04/29/2015 02:56 pm ET Updated Apr 30, 2015

The Connection Between Racist Google Searches And Black Mortality Rates


A new study shows a chilling correlation between the number of racist Google searches in an area and the long-term mortality rates of the black people living there.

Pervasive racism is "a social toxin that, over time, leads to premature mortality,” David Chae, the study's lead author, told The Huffington Post.

"Racism gets under the skin and becomes embodied," he said. "It chips away at you."

Chae, an assistant professor of epidemiology and biostatistics at the University of Maryland School of Public Health, determined how racist a geographic area was by how frequently an epithet for African-Americans appeared in area Google searches. Internet searches are a good way of measuring societal attitudes, Chae said, because people don't self-censor in their own homes.

Areas with the most searches for the epithet "n*****" had the highest mortality rates among African-Americans, found the study, which Chae and seven coauthors published in the scientific journal PLOS ONE. The result of racism was noticeable even when the researchers adjusted for the size of the black population and for the fact that black Americans tend to be poorer and suffer more from chronic diseases.

African-Americans living in areas where many people are Google-searching for a racial epithet are 8.2 percent more likely than whites to die of any cause, the study found. Controlling for other social factors, black Americans are still 5.7 percent more likely to die. They are especially susceptible to ailments that kill the most people: cancer, heart disease and stroke.

Chae has a few possible explanations for blacks' higher mortality. De facto segregation pushes blacks to live in "health-damaging environments," he said: areas with higher crime, poor health care and low-paying jobs. In poor neighborhoods, healthy food is more expensive and there are fewer places to exercise, he added.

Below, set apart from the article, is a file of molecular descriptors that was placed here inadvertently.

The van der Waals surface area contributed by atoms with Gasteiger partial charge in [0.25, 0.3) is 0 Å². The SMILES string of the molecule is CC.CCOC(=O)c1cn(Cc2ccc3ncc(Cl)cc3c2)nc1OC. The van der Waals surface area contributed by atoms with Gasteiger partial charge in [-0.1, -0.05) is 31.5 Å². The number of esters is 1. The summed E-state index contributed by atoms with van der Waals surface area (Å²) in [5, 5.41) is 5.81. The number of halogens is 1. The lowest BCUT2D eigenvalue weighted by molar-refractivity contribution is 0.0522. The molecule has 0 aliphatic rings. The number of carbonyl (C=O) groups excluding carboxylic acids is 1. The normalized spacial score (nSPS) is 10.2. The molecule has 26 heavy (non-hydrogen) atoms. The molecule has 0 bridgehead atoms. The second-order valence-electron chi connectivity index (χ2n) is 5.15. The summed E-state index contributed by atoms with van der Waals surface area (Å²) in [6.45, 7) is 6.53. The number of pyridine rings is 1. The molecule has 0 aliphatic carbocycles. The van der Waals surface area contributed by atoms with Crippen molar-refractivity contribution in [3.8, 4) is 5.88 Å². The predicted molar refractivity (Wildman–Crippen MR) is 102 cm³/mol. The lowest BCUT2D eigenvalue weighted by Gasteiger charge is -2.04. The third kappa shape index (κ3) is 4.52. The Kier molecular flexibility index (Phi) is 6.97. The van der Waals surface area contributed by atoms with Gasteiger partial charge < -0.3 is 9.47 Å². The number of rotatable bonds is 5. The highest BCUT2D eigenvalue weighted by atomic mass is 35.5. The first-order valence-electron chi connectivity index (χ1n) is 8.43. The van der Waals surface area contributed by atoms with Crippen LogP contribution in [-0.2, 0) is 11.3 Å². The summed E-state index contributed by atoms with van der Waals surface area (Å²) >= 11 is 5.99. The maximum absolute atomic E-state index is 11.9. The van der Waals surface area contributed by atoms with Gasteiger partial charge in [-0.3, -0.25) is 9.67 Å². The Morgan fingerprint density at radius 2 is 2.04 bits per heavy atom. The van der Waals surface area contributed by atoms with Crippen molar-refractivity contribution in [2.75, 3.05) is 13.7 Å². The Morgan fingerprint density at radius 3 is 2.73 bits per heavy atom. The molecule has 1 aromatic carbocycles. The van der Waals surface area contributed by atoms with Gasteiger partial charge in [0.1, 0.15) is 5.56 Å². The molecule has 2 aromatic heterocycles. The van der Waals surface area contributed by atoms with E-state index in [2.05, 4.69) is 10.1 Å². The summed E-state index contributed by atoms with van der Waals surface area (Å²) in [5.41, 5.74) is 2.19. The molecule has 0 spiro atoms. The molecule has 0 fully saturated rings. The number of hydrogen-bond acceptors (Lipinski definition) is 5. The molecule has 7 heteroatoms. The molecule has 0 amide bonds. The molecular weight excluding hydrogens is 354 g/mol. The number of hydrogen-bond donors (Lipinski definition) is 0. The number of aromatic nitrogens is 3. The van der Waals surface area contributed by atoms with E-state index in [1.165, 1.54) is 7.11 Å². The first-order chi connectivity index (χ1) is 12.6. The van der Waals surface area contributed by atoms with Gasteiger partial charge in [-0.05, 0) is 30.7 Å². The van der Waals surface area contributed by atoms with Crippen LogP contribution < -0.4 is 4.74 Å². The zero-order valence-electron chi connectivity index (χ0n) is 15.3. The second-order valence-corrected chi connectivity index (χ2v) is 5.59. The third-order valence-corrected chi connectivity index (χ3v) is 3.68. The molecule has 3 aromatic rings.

Frequent Google searches for a racial epithet serve as another indicator of racial attitudes and the prevalence of discrimination in an area, the study said. What's more, Chae added, continued disrespect and micro-aggressions that black Americans experience create physiological problems over time, like accelerated cellular aging and inflammation, which in turn increase mortality.

Chae got the idea for the study from a New York Times article that compared the prevalence of racially charged Google searches in certain areas with Barack Obama's performance in the 2008 presidential election. The article found Obama underperformed in the areas with the most racially charged search terms.

“I was really intrigued by the study because it’s an indirect way of researching attitudes," Chae said. After reading the article, Chae emailed its author, Harvard economics professor Seth Stephens-Davidowitz, to suggest they collaborate on a study comparing Google searches with black mortality rates.

Of course, not everybody who searches for a racial epithet is racist. Chae concedes that some people might be looking for the historical origins of the word, for example. But Chae is certain that aggregating millions of Google searches yields a high signal-to-noise ratio.

Conversations about racism in America tend to focus on violent events, most recently the death of Baltimore resident Freddie Gray in police custody and subsequent protests and riots. But Chae finds racism is akin to an environmental hazard like pollution.

"I view racism as being a social toxin that over time leads to premature mortality," he said.

“Racism kills people," Chae said. "That’s not breaking news at all."



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